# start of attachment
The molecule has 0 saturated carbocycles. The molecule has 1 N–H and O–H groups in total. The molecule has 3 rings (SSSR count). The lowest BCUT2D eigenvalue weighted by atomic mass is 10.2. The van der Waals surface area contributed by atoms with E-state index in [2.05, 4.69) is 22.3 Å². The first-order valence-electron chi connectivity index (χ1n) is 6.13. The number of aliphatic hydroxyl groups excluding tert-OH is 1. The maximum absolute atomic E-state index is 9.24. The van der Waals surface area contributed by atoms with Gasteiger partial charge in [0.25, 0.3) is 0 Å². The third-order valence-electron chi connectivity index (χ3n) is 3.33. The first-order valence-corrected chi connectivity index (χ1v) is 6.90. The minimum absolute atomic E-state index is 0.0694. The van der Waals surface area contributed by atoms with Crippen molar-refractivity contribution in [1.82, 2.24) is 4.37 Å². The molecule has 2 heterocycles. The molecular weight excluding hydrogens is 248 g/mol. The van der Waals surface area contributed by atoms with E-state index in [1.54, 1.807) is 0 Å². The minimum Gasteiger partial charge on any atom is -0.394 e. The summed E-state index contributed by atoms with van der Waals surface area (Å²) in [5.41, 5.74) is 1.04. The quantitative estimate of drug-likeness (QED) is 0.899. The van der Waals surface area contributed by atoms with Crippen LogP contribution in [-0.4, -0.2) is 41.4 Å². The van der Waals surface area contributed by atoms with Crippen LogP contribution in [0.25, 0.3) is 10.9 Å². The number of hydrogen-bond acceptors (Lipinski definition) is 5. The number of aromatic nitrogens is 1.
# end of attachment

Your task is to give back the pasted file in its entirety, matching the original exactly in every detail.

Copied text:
The molecule has 0 saturated carbocycles. The molecule has 1 N–H and O–H groups in total. The molecule has 3 rings (SSSR count). The lowest BCUT2D eigenvalue weighted by atomic mass is 10.2. The van der Waals surface area contributed by atoms with E-state index in [2.05, 4.69) is 22.3 Å². The first-order valence-electron chi connectivity index (χ1n) is 6.13. The number of aliphatic hydroxyl groups excluding tert-OH is 1. The maximum absolute atomic E-state index is 9.24. The van der Waals surface area contributed by atoms with Gasteiger partial charge in [0.25, 0.3) is 0 Å². The third-order valence-electron chi connectivity index (χ3n) is 3.33. The first-order valence-corrected chi connectivity index (χ1v) is 6.90. The minimum absolute atomic E-state index is 0.0694. The van der Waals surface area contributed by atoms with Crippen molar-refractivity contribution in [1.82, 2.24) is 4.37 Å². The molecule has 2 heterocycles. The molecular weight excluding hydrogens is 248 g/mol. The van der Waals surface area contributed by atoms with E-state index in [1.54, 1.807) is 0 Å². The minimum Gasteiger partial charge on any atom is -0.394 e. The summed E-state index contributed by atoms with van der Waals surface area (Å²) in [5.41, 5.74) is 1.04. The quantitative estimate of drug-likeness (QED) is 0.899. The van der Waals surface area contributed by atoms with Crippen LogP contribution in [-0.4, -0.2) is 41.4 Å². The van der Waals surface area contributed by atoms with Crippen LogP contribution in [0.25, 0.3) is 10.9 Å². The number of hydrogen-bond acceptors (Lipinski definition) is 5. The number of aromatic nitrogens is 1.